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country, as that house had been the by this country to be the Government of cause of much bloodshed to it, and of all France. Mr Pitt then went into a histhe debts under which it now labours. tory of the circumstances that preceded Austria and Prussia entered into a con- the declaration of war by France against vention at Pilnitz, which they could ne. England. He glanced at the death of ver have carried into effect without the Louis XVI, the recall of Lord Gower, aid of this country. This was the pe. and the refusal to acknowledge Chauveriod when this country ought to have lin after the death of Louis. But he ftepped forward and offered her media- afferted a disposition to try if any means tion, instead of countenancing the mea of accomodation were still left, was fures of these two powers, and by this shewn by the British Cabinet, in appointshe would bave preserved the tranquilli- ing the ambassador at the Hague to hear ty of Europe, and her own neutrality, the propostions of General Dumourier, Mr Fox having, in a speech of four hours and a determination in the French to and a half, replete with the most forcible break with England, in declaring war argument, reprobated the intentions and with her while that negociation was acviews of the allies in general, and of tually pending. He then entered into a Prullia and Ruflia in particular, in de. more particularexamination of the charge ftroying the balance of power by the of the injuftice of this war, and infifted, partition of Poland; and having taken a that it was not only barely juft, and or. view of the tyranny of the Emperor of dinarily necessary, but that it included, Germany, and King of Prussia, towards in its obje&s, all that was just and of the Marquis and Marchionefs de la Fay- value to man, as well as the completest ette, which had been worse than the ty- necessity that could be imagined. It was ranny of Robespierre, he concluded by not peace, but stable secure peace, that making a motion of confiderable length, was the object; and viewing the queswhich was an abstract of his ipeech, the tion on that true ground, do man he fubftance of which was as follows, viz. hoped, would regret, that he wa: not “ That an humble address be presented ready to negociate in 1793, before the to his Majesty respecting the conduct of trade of France was annihilated-her his ministers in the present war, repre- capital swallowed up-her foreign dofenting the very flourishing state in which minions loit-before she received an ir, this country was at the commencement reparable blow to her navy-and, above of it, and the deplorable state to which it all, while her principles were unmiti. had been reduced by the bad counseis of gated. It was an ill policy to demand a incapable minifters; and praying that he precise object of the war. The object would give directions to thein to purfue was security; and what would afford a line of conduct diametrically opposite security would depend on the temper of to what they had done, and to retract the French nation rather than on any their former errors, &c.”'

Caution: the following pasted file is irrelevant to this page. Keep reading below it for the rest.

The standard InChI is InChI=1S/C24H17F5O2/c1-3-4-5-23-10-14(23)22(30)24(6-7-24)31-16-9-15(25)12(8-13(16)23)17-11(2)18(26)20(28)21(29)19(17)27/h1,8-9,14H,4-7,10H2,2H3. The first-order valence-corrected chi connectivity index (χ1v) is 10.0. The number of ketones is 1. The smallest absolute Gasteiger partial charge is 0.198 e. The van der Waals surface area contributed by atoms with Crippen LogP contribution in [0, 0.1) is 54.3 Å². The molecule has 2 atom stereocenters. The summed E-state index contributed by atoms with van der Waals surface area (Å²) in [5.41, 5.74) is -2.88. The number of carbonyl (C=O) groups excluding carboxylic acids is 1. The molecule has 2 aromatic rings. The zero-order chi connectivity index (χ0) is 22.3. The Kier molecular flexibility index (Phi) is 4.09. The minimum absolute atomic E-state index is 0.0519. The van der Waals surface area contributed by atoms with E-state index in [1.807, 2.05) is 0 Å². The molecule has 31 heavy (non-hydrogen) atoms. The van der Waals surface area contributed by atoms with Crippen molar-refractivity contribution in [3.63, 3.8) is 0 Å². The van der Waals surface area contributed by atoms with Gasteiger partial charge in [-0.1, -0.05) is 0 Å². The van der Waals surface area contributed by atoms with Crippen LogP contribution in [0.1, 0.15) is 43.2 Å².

precife ftate of the war. He next exaMr Pitt denied, that the declining to mined the question of the reftitution of become mediators between France and monarchy, and said, that was not only the powers who had subjects of complaint a good cause for security, but a good against her, without the invitation of and proper fubftantive cause. But be those powers, was a proof of a hostile denied he had ever refused to treat til determination. Mr Pitt then came to monarchy should be restored. The dethe circumstances which he flated to struction of Jacobin principles, and the have produced the war. He adverted establishment of a regular government, first to the decree of the 19th of Novem- were the only necessary objects to feeuber, which, he faid, was an outrage on rity. He concluded by saying, be hoped the rights of civil society. They had no the business of this day would have no fooner started from the earth, and seized tendency but to divide France and unite on the reins of power, than they threat- England. ered to sweep away all reguiar govern- Mr Fox replied. He infifted, that ments for ever. He then turned to the none of the alleged causes of the war dispute relative to the Scheldt; and said, were valid, because ministers denied Mr Fox's argument went to prove, that France all opportunity of explanation, these aggressions, on the part of France, lvyrefusing to acknowledge a government were to be excused, because they were competent to treat of grievances. He committed by men rot acknowledged svas also convince d by Mr Pitt's argizu
ments that evening, that the oftensible must be retiited. I wish these great pro-
is only to destroy the liberty of their fel-
the bill being put, the House divided : For it
Ayes 48; Noes 46. Majority 2.
Mr Sheridan then moved, that it be 12. The order of the day was read for read a third time on this day three the third reading of the real estate fuc- months; when the Houfe again divided : ceflion bill.